Such problems are inherent in the state's democratic process, said Bill Moore, a government professor at the College of Charleston who specializes in Southern and state politics.
"Since this is an elected position, there is a type of independent power base for this partisan office you don't see in other places," Mr. Moore said.
Ms. Nielsen, a Republican, contends politics has prevented the candidates from discussing problems and solutions in depth. "I think politically they're being told not to get into specifics. If you are specific, you'll make enemies and turn voters off," she said.
In recent weeks, both Ms. Tenenbaum and Mr. Eckstrom have prepared television ads, posted roadside signs, and crisscrossed the state. Mr. Eckstrom went so far as to purchase a school bus for his travels, and both candidates have raised substantial campaign funding.
According to the South Carolina Ethics Commission, Ms. Tenenbaum has raised approximately $310,000 this year for her campaign, while Mr. Eckstrom has accumulated about $200,000.
A poll conducted in late August showed the two in a statistical dead heat, said Del Ali, the senior vice president of Mason-Dixon Political Media Research, a Maryland firm that is monitoring South Carolina races. But 37 percent of the 806 people questioned were undecided. Ms. Tenenbaum, a lawyer and former teacher, has picked up the endorsement of the South Carolina Education Association, the state affiliate of the National Education Association.
Ms. Tenenbaum quit her law practice in 1992 to start a nonprofit organization to reform the state juvenile-justice system and is now a member of the governor's Juvenile Justice Task Force. Ms. Tenenbaum has campaigned for Democrats since high school and made a failed run for lieutenant governor in the 1994 primary.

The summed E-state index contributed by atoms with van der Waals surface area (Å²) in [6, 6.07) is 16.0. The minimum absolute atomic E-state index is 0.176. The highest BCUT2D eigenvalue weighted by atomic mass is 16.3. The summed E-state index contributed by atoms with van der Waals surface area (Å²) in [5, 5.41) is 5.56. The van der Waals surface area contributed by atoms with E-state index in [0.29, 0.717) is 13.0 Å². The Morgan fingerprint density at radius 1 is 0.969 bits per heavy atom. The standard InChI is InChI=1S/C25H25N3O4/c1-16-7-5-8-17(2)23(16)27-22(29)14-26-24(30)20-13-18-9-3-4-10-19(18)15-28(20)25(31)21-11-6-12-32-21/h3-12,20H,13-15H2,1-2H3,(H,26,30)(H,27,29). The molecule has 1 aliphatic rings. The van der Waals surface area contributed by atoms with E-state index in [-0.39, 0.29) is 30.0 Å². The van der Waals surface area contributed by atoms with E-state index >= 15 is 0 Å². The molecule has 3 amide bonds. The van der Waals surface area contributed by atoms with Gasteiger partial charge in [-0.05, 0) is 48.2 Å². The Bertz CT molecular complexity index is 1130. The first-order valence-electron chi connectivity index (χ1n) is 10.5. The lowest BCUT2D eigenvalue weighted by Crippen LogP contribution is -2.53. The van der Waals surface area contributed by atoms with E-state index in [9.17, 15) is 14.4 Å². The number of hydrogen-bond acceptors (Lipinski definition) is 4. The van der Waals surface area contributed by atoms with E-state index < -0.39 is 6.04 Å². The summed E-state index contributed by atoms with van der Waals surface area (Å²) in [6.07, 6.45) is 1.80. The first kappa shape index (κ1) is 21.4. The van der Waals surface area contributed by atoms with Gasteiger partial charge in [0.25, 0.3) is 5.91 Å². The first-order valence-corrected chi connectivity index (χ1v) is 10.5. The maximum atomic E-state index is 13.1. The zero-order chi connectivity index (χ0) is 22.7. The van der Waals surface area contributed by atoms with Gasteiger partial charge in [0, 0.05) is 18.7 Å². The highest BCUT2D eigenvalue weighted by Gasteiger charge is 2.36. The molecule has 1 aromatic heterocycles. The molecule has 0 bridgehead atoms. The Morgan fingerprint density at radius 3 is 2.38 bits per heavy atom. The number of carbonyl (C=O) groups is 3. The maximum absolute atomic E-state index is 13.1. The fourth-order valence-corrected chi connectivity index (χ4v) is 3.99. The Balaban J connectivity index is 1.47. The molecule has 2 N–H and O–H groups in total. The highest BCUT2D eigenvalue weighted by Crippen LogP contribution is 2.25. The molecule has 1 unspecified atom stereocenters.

Mr. Eckstrom, also a lawyer and the father of two young sons in the public schools, is the chairman of Lexington-Richland School District 5, a wealthy district outside Columbia with more than 14,000 students. Mr. Eckstrom lost a bid for attorney general in the 1994 primary and is the brother of the state treasurer.
Neither Ms. Tenenbaum nor Mr. Eckstrom apologizes for running a tough race. "I don't think this campaign is out of control," Mr. Eckstrom said.
On a recent day on the campaign trail in the northwest portion of the state, both candidates advocated safer schools, mastery of basic skills, and reforming teacher training. The most divisive issue--school vouchers--was addressed only when pushed by voters. Ms. Tenenbaum is against vouchers, while Mr. Eckstrom said he is "keeping an open mind."
The topics they discussed are "politically correct issues," Mr. Anderson of the University of South Carolina said. "Everyone wants to lower class sizes. Everyone is on the safer-schools bandwagon. I guess I wouldn't get elected if I stood up and said we have a major problem with rural education."
Tell all that to Debbie Jones, a mother of two boys in the South Carolina public schools, and she sighs heavily.
"I just don't keep up with it," Ms. Jones said as she walked to her car outside Saluda River Elementary. "I've got one graduating this year, and I am just hoping to push him on through college."
Vol. 18, Issue 4, Pages 14,17